The other day, the double-A batteries that were powering my laser pointer (that I use for quantum mechanics experiments) appeared to have lost some energy, since the beam intensity was pretty low. And so, I decided to give those batteries a second life by employing them in a wall clock. The same idea can be applied to the battery pack inside an electric vehicle that has reached the end of its service life. No, you can’t use those cells to power wall clocks, but the battery pack can be given a second life as a mobile or a stationary energy reservoir, for example, before sending off for recycling.
So how do you determine that the battery pack is good to receive a second life? Well, apparently, Audi Brussels’ quality management department has developed a software called BattMAN (Battery Monitoring Analysis Necessity) for that exact job. It was initially developed to analyze the e-tron’s battery and is now used as a diagnostics tool by VW Group brands. BattMAN underwent further development in association with recycling experts at Volkswagen Group Components and took on a new name BattMAN ReLife, and is now said to analyze a battery pack in just a few minutes versus several hours it took previously.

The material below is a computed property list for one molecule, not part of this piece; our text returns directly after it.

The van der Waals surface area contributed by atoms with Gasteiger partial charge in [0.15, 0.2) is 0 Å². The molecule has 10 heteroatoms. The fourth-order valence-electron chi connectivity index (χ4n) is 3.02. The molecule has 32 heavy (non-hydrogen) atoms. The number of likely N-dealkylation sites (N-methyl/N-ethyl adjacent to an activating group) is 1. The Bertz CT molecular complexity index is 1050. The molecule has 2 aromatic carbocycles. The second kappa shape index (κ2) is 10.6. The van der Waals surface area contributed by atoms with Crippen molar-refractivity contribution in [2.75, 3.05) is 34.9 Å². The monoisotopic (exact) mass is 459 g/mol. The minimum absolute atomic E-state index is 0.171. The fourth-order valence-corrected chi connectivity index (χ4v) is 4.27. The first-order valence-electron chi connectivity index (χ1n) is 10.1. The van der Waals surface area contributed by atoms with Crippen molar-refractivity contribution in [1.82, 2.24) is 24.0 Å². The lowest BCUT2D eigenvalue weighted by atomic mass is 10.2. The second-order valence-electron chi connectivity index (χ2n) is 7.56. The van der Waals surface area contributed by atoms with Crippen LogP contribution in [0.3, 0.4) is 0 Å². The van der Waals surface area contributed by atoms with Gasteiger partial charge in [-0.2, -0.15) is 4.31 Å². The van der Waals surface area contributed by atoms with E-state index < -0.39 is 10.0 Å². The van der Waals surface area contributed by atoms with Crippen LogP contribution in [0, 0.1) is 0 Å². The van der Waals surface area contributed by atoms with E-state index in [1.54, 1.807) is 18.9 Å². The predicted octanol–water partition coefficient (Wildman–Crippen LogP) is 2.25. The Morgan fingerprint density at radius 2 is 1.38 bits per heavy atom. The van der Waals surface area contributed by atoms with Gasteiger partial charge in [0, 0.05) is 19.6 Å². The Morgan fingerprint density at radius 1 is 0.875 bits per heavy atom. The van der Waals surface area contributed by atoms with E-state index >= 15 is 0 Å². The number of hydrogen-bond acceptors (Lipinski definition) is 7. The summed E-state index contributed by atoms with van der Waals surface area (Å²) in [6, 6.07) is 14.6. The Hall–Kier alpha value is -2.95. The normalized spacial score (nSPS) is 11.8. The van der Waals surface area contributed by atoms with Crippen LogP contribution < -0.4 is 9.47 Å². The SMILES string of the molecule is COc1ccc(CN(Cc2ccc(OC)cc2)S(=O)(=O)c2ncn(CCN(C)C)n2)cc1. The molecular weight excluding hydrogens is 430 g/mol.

After plugging in the low-voltage connectors, the device first checks whether the battery pack is even able to communicate and transfer data. The system then detects and displays any error messages as well as insulation resistance, capacity, temperatures, and cell voltages. “We are able to measure all a cell’s most important parameters. Then a traffic light system indicates the status cell by cell – green means a cell is in good order, yellow means it requires closer inspection, and red means the cell is out of order,” explains Axel Vanden Branden, Quality Engineer at Audi Brussels.
If a battery pack is found to be very healthy, the whole of it or part of it can be used as a replacement part for electric vehicles. The second option is, of course, the so-called second life, when the battery pack is rated medium-level to a good state of health. In this case, the battery can be used in a mobile charging robot, a driverless transportation system, a forklift, or even to power a home. And if the battery pack doesn’t qualify for a second life, the only option left is to sending it to Volkswagen Group Components’ pilot plant in Salzgitter to be recycled.
Leave a Reply
Note: Comments that are unrelated to the post above get automatically filtered into the trash bin.